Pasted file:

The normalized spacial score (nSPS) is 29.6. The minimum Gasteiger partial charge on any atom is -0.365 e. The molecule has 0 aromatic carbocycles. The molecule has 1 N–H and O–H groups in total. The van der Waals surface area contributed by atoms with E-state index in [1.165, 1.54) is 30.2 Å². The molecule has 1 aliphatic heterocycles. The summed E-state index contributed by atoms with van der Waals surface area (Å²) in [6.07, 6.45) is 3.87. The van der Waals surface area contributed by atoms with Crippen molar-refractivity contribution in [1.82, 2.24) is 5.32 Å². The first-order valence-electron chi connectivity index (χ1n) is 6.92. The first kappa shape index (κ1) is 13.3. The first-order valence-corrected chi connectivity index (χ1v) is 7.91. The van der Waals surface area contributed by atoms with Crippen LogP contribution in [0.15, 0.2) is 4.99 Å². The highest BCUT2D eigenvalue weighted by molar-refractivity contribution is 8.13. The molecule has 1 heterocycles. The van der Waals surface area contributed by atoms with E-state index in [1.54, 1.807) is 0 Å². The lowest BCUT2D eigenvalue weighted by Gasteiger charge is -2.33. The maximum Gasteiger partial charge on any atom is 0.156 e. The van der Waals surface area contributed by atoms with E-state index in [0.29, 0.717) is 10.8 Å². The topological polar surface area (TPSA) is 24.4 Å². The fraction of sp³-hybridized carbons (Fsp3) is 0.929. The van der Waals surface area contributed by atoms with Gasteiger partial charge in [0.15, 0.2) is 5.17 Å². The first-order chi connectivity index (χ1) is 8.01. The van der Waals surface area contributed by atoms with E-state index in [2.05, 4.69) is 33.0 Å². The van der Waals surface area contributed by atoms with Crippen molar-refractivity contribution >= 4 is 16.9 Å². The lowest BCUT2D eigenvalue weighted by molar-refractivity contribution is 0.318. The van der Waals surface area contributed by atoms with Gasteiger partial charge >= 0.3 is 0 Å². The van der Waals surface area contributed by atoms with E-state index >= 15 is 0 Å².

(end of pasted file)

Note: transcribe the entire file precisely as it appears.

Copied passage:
The normalized spacial score (nSPS) is 29.6. The minimum Gasteiger partial charge on any atom is -0.365 e. The molecule has 0 aromatic carbocycles. The molecule has 1 N–H and O–H groups in total. The van der Waals surface area contributed by atoms with E-state index in [1.165, 1.54) is 30.2 Å². The molecule has 1 aliphatic heterocycles. The summed E-state index contributed by atoms with van der Waals surface area (Å²) in [6.07, 6.45) is 3.87. The van der Waals surface area contributed by atoms with Crippen molar-refractivity contribution in [1.82, 2.24) is 5.32 Å². The first-order valence-electron chi connectivity index (χ1n) is 6.92. The first kappa shape index (κ1) is 13.3. The first-order valence-corrected chi connectivity index (χ1v) is 7.91. The van der Waals surface area contributed by atoms with Crippen LogP contribution in [0.15, 0.2) is 4.99 Å². The highest BCUT2D eigenvalue weighted by molar-refractivity contribution is 8.13. The molecule has 1 heterocycles. The van der Waals surface area contributed by atoms with E-state index in [1.54, 1.807) is 0 Å². The lowest BCUT2D eigenvalue weighted by Gasteiger charge is -2.33. The maximum Gasteiger partial charge on any atom is 0.156 e. The van der Waals surface area contributed by atoms with E-state index in [0.29, 0.717) is 10.8 Å². The topological polar surface area (TPSA) is 24.4 Å². The fraction of sp³-hybridized carbons (Fsp3) is 0.929. The van der Waals surface area contributed by atoms with Gasteiger partial charge in [0.15, 0.2) is 5.17 Å². The first-order chi connectivity index (χ1) is 8.01. The van der Waals surface area contributed by atoms with E-state index in [2.05, 4.69) is 33.0 Å². The van der Waals surface area contributed by atoms with Crippen molar-refractivity contribution >= 4 is 16.9 Å². The lowest BCUT2D eigenvalue weighted by molar-refractivity contribution is 0.318. The van der Waals surface area contributed by atoms with Gasteiger partial charge >= 0.3 is 0 Å². The van der Waals surface area contributed by atoms with E-state index >= 15 is 0 Å².